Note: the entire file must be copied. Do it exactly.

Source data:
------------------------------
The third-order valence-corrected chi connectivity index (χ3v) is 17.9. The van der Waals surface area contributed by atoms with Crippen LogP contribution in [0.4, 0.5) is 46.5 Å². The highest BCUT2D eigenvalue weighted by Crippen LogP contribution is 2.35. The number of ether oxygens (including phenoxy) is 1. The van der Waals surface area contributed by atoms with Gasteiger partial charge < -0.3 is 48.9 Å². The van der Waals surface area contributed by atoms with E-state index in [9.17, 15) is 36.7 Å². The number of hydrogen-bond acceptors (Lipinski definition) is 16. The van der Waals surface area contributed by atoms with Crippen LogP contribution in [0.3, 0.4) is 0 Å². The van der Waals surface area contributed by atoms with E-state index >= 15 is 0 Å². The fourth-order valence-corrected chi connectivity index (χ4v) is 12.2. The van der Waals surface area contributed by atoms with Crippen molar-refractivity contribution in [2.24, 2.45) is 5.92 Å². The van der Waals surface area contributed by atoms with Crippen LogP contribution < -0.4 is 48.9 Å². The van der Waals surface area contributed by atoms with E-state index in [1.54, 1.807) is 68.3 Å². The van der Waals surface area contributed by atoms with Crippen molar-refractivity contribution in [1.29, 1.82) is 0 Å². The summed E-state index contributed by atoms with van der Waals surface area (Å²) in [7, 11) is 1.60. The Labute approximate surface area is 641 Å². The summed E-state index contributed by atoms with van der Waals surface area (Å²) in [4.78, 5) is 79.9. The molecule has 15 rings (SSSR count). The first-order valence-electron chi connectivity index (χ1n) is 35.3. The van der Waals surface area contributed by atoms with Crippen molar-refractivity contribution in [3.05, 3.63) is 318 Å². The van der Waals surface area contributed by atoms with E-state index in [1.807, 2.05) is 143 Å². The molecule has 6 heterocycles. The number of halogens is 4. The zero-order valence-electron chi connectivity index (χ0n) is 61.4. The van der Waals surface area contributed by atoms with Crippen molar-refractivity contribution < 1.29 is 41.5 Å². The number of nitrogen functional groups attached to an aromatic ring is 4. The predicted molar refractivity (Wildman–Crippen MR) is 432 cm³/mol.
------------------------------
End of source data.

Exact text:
The third-order valence-corrected chi connectivity index (χ3v) is 17.9. The van der Waals surface area contributed by atoms with Crippen LogP contribution in [0.4, 0.5) is 46.5 Å². The highest BCUT2D eigenvalue weighted by Crippen LogP contribution is 2.35. The number of ether oxygens (including phenoxy) is 1. The van der Waals surface area contributed by atoms with Gasteiger partial charge < -0.3 is 48.9 Å². The van der Waals surface area contributed by atoms with E-state index in [9.17, 15) is 36.7 Å². The number of hydrogen-bond acceptors (Lipinski definition) is 16. The van der Waals surface area contributed by atoms with Crippen LogP contribution in [0.3, 0.4) is 0 Å². The van der Waals surface area contributed by atoms with E-state index >= 15 is 0 Å². The fourth-order valence-corrected chi connectivity index (χ4v) is 12.2. The van der Waals surface area contributed by atoms with Crippen molar-refractivity contribution in [2.24, 2.45) is 5.92 Å². The van der Waals surface area contributed by atoms with Crippen LogP contribution < -0.4 is 48.9 Å². The van der Waals surface area contributed by atoms with E-state index in [1.54, 1.807) is 68.3 Å². The van der Waals surface area contributed by atoms with Crippen molar-refractivity contribution in [1.29, 1.82) is 0 Å². The summed E-state index contributed by atoms with van der Waals surface area (Å²) in [7, 11) is 1.60. The Labute approximate surface area is 641 Å². The summed E-state index contributed by atoms with van der Waals surface area (Å²) in [4.78, 5) is 79.9. The molecule has 15 rings (SSSR count). The first-order valence-electron chi connectivity index (χ1n) is 35.3. The van der Waals surface area contributed by atoms with Crippen molar-refractivity contribution in [3.05, 3.63) is 318 Å². The van der Waals surface area contributed by atoms with E-state index in [1.807, 2.05) is 143 Å². The molecule has 6 heterocycles. The number of halogens is 4. The zero-order valence-electron chi connectivity index (χ0n) is 61.4. The van der Waals surface area contributed by atoms with Crippen molar-refractivity contribution < 1.29 is 41.5 Å². The number of nitrogen functional groups attached to an aromatic ring is 4. The predicted molar refractivity (Wildman–Crippen MR) is 432 cm³/mol.